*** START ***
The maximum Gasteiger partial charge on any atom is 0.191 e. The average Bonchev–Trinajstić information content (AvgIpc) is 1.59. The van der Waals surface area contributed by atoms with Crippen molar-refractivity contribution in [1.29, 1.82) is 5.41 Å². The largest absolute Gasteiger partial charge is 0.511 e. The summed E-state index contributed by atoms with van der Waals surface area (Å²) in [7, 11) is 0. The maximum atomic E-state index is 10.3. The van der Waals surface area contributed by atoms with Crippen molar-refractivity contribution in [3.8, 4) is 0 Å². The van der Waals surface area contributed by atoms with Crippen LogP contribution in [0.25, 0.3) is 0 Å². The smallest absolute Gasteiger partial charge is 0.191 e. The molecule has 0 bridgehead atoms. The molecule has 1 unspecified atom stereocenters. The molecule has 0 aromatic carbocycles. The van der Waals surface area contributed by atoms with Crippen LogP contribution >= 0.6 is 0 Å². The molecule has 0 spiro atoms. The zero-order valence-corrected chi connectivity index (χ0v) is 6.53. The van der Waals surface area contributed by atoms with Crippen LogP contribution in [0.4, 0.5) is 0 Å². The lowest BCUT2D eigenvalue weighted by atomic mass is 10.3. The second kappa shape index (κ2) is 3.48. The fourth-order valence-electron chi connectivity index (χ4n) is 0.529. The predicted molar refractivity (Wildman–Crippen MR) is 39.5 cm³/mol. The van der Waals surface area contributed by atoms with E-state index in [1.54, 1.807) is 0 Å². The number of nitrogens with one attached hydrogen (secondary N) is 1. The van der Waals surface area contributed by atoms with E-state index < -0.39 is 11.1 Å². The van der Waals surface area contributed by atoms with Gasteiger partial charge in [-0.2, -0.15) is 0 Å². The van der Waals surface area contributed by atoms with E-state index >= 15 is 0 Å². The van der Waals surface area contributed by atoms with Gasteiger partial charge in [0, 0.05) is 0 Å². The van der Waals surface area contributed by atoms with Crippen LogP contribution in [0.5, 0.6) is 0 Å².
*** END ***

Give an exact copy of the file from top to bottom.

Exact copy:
The maximum Gasteiger partial charge on any atom is 0.191 e. The average Bonchev–Trinajstić information content (AvgIpc) is 1.59. The van der Waals surface area contributed by atoms with Crippen molar-refractivity contribution in [1.29, 1.82) is 5.41 Å². The largest absolute Gasteiger partial charge is 0.511 e. The summed E-state index contributed by atoms with van der Waals surface area (Å²) in [7, 11) is 0. The maximum atomic E-state index is 10.3. The van der Waals surface area contributed by atoms with Crippen molar-refractivity contribution in [3.8, 4) is 0 Å². The van der Waals surface area contributed by atoms with Crippen LogP contribution in [0.25, 0.3) is 0 Å². The smallest absolute Gasteiger partial charge is 0.191 e. The molecule has 0 bridgehead atoms. The molecule has 1 unspecified atom stereocenters. The molecule has 0 aromatic carbocycles. The van der Waals surface area contributed by atoms with Crippen LogP contribution >= 0.6 is 0 Å². The molecule has 0 spiro atoms. The zero-order valence-corrected chi connectivity index (χ0v) is 6.53. The van der Waals surface area contributed by atoms with Crippen LogP contribution in [0.4, 0.5) is 0 Å². The lowest BCUT2D eigenvalue weighted by atomic mass is 10.3. The second kappa shape index (κ2) is 3.48. The fourth-order valence-electron chi connectivity index (χ4n) is 0.529. The predicted molar refractivity (Wildman–Crippen MR) is 39.5 cm³/mol. The van der Waals surface area contributed by atoms with E-state index in [1.54, 1.807) is 0 Å². The number of nitrogens with one attached hydrogen (secondary N) is 1. The van der Waals surface area contributed by atoms with E-state index < -0.39 is 11.1 Å². The van der Waals surface area contributed by atoms with Gasteiger partial charge in [-0.2, -0.15) is 0 Å². The van der Waals surface area contributed by atoms with E-state index >= 15 is 0 Å². The van der Waals surface area contributed by atoms with Gasteiger partial charge in [0, 0.05) is 0 Å². The van der Waals surface area contributed by atoms with Crippen LogP contribution in [0.5, 0.6) is 0 Å².